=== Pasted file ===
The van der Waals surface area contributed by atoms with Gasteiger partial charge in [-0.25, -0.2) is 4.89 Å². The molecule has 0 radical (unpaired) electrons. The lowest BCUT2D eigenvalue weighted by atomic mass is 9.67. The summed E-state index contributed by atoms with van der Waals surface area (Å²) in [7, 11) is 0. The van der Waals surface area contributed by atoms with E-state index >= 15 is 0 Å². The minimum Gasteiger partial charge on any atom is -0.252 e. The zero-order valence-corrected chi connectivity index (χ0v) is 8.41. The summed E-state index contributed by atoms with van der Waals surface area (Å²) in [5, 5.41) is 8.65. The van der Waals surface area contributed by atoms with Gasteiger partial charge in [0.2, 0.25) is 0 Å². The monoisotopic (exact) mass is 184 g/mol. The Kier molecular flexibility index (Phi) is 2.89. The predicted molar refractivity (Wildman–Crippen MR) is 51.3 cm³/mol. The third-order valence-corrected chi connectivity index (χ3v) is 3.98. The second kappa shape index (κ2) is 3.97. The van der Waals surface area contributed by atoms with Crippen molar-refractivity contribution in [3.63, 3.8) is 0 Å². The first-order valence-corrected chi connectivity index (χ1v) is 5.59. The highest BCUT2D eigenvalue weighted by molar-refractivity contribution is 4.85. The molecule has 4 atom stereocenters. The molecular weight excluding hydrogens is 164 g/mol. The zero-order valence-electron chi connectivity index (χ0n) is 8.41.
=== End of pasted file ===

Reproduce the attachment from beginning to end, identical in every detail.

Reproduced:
The van der Waals surface area contributed by atoms with Gasteiger partial charge in [-0.25, -0.2) is 4.89 Å². The molecule has 0 radical (unpaired) electrons. The lowest BCUT2D eigenvalue weighted by atomic mass is 9.67. The summed E-state index contributed by atoms with van der Waals surface area (Å²) in [7, 11) is 0. The van der Waals surface area contributed by atoms with E-state index >= 15 is 0 Å². The minimum Gasteiger partial charge on any atom is -0.252 e. The zero-order valence-corrected chi connectivity index (χ0v) is 8.41. The summed E-state index contributed by atoms with van der Waals surface area (Å²) in [5, 5.41) is 8.65. The van der Waals surface area contributed by atoms with Gasteiger partial charge in [0.2, 0.25) is 0 Å². The monoisotopic (exact) mass is 184 g/mol. The Kier molecular flexibility index (Phi) is 2.89. The predicted molar refractivity (Wildman–Crippen MR) is 51.3 cm³/mol. The third-order valence-corrected chi connectivity index (χ3v) is 3.98. The second kappa shape index (κ2) is 3.97. The van der Waals surface area contributed by atoms with Crippen molar-refractivity contribution in [3.63, 3.8) is 0 Å². The first-order valence-corrected chi connectivity index (χ1v) is 5.59. The highest BCUT2D eigenvalue weighted by molar-refractivity contribution is 4.85. The molecule has 4 atom stereocenters. The molecular weight excluding hydrogens is 164 g/mol. The zero-order valence-electron chi connectivity index (χ0n) is 8.41.